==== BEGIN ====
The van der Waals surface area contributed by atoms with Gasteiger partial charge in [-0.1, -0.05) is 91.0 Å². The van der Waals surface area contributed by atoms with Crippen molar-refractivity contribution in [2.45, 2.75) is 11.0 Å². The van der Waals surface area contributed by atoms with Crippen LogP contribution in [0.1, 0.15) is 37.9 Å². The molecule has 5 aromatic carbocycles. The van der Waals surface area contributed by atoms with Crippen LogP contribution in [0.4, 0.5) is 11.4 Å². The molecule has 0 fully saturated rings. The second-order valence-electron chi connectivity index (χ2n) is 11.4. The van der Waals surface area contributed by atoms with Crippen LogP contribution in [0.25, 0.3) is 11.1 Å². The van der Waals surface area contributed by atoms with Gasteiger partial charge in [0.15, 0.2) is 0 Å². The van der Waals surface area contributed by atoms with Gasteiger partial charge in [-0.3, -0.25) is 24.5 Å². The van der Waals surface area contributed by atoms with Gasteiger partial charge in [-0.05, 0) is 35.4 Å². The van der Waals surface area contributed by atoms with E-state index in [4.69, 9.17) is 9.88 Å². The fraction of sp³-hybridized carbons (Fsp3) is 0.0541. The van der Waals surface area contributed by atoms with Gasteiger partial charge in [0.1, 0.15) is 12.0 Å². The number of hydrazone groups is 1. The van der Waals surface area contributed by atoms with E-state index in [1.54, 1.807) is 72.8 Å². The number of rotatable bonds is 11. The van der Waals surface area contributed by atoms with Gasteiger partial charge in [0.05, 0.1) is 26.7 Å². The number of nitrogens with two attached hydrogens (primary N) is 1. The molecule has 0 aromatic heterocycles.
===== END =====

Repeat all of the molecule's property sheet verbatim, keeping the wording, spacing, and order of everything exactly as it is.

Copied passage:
The van der Waals surface area contributed by atoms with Gasteiger partial charge in [-0.1, -0.05) is 91.0 Å². The van der Waals surface area contributed by atoms with Crippen molar-refractivity contribution in [2.45, 2.75) is 11.0 Å². The van der Waals surface area contributed by atoms with Crippen LogP contribution in [0.1, 0.15) is 37.9 Å². The molecule has 5 aromatic carbocycles. The van der Waals surface area contributed by atoms with Crippen LogP contribution in [0.4, 0.5) is 11.4 Å². The molecule has 0 fully saturated rings. The second-order valence-electron chi connectivity index (χ2n) is 11.4. The van der Waals surface area contributed by atoms with Crippen LogP contribution in [0.25, 0.3) is 11.1 Å². The van der Waals surface area contributed by atoms with Gasteiger partial charge in [0.15, 0.2) is 0 Å². The van der Waals surface area contributed by atoms with Gasteiger partial charge in [-0.3, -0.25) is 24.5 Å². The van der Waals surface area contributed by atoms with Gasteiger partial charge in [-0.05, 0) is 35.4 Å². The van der Waals surface area contributed by atoms with E-state index in [4.69, 9.17) is 9.88 Å². The fraction of sp³-hybridized carbons (Fsp3) is 0.0541. The van der Waals surface area contributed by atoms with Gasteiger partial charge in [0.1, 0.15) is 12.0 Å². The number of hydrazone groups is 1. The van der Waals surface area contributed by atoms with E-state index in [1.54, 1.807) is 72.8 Å². The number of rotatable bonds is 11. The van der Waals surface area contributed by atoms with Gasteiger partial charge in [0.05, 0.1) is 26.7 Å². The number of nitrogens with two attached hydrogens (primary N) is 1. The molecule has 0 aromatic heterocycles.